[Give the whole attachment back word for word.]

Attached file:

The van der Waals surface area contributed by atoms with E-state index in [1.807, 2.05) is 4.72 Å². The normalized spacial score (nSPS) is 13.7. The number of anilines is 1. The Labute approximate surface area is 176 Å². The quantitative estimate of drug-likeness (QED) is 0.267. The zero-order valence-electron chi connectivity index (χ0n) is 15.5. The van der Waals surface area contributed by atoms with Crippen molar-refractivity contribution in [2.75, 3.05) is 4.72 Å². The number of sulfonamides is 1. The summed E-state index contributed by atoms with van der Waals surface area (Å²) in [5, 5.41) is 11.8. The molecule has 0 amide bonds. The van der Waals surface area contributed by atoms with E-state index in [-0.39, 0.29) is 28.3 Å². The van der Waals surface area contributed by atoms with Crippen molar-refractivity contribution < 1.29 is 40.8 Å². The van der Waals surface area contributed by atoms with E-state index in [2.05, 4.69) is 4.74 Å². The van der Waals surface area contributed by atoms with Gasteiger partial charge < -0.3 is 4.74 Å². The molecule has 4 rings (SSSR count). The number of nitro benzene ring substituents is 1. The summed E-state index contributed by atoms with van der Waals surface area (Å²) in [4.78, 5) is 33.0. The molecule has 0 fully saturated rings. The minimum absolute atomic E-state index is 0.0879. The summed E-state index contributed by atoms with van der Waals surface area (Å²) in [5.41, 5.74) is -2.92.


The van der Waals surface area contributed by atoms with E-state index in [1.807, 2.05) is 4.72 Å². The normalized spacial score (nSPS) is 13.7. The number of anilines is 1. The Labute approximate surface area is 176 Å². The quantitative estimate of drug-likeness (QED) is 0.267. The zero-order valence-electron chi connectivity index (χ0n) is 15.5. The van der Waals surface area contributed by atoms with Crippen molar-refractivity contribution in [2.75, 3.05) is 4.72 Å². The number of sulfonamides is 1. The summed E-state index contributed by atoms with van der Waals surface area (Å²) in [5, 5.41) is 11.8. The molecule has 0 amide bonds. The van der Waals surface area contributed by atoms with E-state index in [-0.39, 0.29) is 28.3 Å². The van der Waals surface area contributed by atoms with Crippen molar-refractivity contribution < 1.29 is 40.8 Å². The van der Waals surface area contributed by atoms with E-state index in [2.05, 4.69) is 4.74 Å². The van der Waals surface area contributed by atoms with Gasteiger partial charge < -0.3 is 4.74 Å². The molecule has 4 rings (SSSR count). The number of nitro benzene ring substituents is 1. The summed E-state index contributed by atoms with van der Waals surface area (Å²) in [4.78, 5) is 33.0. The molecule has 0 fully saturated rings. The minimum absolute atomic E-state index is 0.0879. The summed E-state index contributed by atoms with van der Waals surface area (Å²) in [5.41, 5.74) is -2.92.